Alcohol and Driving Skills
A low blood alcohol content (BAC) led to a slight improvement in
driving skills by experimental subjects, according to researchers
at Yale University.
Research participants tried to “drive” safely using
a driving simulator. Their driving skills were tested with no blood
alcohol content, at .04 BAC, at .08 (the legal limit for driving),
and at .10.
Although there was a slight improvement in driving ability at the
lowest BAC level (.04), abilities decreased as BAC increased above
that level. The investigators speculate that, at the lower BAC level,
people were aware that they were mildly impaired and compensated
for the effects of the alcohol by trying harder to be “good
There are many ways to avoid driving while impaired by alcohol.
One of the most popular is the use of a designated driver.
- Katz, Abram. Yale study pinpoints alcohol reactions. The Middleton
Press, November 26, 2004.
- Alberta Transportation & Utilities. Designated Driver?
A Smart Choice. Edmonton, Alberta, Canada: 1996 (www.ama.ab.ca/trafsafe/thkf_des.htm/
- Associated Press, "Designated Driver Campaign Working,"
Houston Chronicle, 11-30-97, p. A14.
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reckless drivers for cocaine and marijuana. New England Journal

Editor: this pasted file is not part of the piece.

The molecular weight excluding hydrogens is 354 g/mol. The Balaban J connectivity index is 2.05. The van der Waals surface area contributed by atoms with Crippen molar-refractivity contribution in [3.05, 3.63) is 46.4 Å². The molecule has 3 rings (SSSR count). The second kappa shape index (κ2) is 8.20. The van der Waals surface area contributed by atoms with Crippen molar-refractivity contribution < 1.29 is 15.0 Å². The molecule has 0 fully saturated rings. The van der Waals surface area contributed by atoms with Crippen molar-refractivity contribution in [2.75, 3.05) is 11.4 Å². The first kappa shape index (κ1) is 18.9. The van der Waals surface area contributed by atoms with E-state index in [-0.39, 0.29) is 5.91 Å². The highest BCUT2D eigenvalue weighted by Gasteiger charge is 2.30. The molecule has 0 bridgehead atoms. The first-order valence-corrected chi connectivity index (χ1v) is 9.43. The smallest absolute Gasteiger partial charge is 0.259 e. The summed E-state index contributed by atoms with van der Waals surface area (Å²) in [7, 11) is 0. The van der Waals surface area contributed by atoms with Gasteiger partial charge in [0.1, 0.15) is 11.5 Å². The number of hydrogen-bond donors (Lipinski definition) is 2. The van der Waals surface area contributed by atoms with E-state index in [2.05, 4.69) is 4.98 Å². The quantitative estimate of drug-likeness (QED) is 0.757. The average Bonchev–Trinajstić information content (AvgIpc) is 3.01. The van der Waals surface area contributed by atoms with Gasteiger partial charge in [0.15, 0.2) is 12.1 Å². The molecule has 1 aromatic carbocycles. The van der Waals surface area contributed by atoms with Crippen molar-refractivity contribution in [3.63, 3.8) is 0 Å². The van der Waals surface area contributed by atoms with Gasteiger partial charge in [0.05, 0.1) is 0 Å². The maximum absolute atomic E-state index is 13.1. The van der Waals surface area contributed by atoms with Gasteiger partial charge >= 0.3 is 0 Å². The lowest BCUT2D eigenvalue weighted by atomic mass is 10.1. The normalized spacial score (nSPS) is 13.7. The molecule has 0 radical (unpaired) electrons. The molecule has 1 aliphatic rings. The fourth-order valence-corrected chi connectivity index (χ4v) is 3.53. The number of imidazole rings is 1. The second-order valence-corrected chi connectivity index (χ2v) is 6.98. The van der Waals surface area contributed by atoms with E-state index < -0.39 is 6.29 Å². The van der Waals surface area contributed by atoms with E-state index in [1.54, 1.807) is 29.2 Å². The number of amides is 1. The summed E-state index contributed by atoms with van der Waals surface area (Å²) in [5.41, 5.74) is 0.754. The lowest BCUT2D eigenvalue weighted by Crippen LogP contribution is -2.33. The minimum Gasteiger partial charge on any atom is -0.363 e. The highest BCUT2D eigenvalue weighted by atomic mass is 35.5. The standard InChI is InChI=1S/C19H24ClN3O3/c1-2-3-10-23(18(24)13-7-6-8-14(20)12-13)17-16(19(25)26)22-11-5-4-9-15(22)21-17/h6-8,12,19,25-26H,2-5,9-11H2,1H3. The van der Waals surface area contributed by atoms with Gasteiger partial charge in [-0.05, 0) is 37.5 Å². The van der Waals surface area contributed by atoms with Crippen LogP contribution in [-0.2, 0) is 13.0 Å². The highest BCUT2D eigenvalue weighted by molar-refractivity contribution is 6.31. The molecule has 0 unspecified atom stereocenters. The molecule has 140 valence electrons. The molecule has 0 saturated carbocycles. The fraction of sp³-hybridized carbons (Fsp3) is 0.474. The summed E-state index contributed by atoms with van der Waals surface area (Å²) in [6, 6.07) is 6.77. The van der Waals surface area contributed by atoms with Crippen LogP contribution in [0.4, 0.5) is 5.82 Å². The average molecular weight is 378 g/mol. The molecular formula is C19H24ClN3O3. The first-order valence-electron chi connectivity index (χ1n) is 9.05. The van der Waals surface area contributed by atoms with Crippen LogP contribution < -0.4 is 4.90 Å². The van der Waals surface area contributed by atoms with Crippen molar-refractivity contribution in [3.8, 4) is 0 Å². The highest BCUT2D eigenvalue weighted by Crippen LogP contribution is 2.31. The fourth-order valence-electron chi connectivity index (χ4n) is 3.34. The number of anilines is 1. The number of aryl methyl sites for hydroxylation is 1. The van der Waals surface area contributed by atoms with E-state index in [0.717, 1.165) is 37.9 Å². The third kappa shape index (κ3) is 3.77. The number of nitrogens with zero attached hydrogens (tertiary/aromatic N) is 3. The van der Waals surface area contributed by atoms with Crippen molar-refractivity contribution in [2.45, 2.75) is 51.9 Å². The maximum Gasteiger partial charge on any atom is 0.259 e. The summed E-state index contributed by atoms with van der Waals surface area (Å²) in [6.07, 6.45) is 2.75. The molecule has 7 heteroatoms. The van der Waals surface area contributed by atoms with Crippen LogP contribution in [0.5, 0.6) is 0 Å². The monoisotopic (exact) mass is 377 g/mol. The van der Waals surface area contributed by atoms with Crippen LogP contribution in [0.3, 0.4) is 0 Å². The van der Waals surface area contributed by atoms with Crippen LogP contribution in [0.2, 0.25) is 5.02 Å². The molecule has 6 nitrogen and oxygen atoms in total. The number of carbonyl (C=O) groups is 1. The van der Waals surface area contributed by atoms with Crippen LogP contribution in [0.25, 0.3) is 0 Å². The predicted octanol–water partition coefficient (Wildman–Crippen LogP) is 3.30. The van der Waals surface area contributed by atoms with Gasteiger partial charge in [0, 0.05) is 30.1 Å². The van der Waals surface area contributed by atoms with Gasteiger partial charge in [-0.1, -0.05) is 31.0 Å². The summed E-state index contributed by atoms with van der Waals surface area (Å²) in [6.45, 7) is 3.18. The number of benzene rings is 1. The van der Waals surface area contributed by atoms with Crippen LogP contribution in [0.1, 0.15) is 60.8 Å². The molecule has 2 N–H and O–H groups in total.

of Medicine, 1994, 331, 518-522.
- Jones, R. K., and Lacey, J. H. Historical Documentation and
Assessment of Existing Literature in the Field of Alcohol-Traffic
Safety Evaluation (1980-Present). Contract No. DTNH22-88-C-05126.
Springfield, Virginia: National Technical Information Service, 1991.
- National Commission Against Drunk Driving. A Guide to Community-Based
Designated Driver Programs. (www.ncadd.com/designated/designated1.html).
- National Highway Traffic Safety Administration. Get the Keys:
How You Can Intervene. (www.nhtsa.dot.gov/people/injury/alcohol/innocent/index.html/
- National Highway Traffic Safety Administration (NHTSA), www.nhtsa.dot.gov
and National Center for Statistics and Analysis (NCSA) of the National
Highway Traffic Safety Administration (NHTSA), www-nrd.nhtsa.dot.gov/departments/nrd-30/ncsa/.)
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in dealing with drunk drivers. Alcohol, Drugs and Driving,
1990, 6, 33-60.
Project CHEERS to the Designated Driver (http://web.missouri.edu/~adaptwww/CHEERS1.html/
- Ross. H. L. Confronting Drunk Driving: Social Policy for Saving
Lives. New Haven, Connecticut: Yale University Press, 1992,
- Simpson, H. M., and Mayhew, D. R. The Hard Core Drinking Driver.
Ottawa, Ontario, Canada: Traffic Injury Research Foundation, 1991,
- U.S. Department of Transportation. A Guide to Developing a
Community-Based Designated Driver Program. (www.ncadd.com/designated/designated2.html/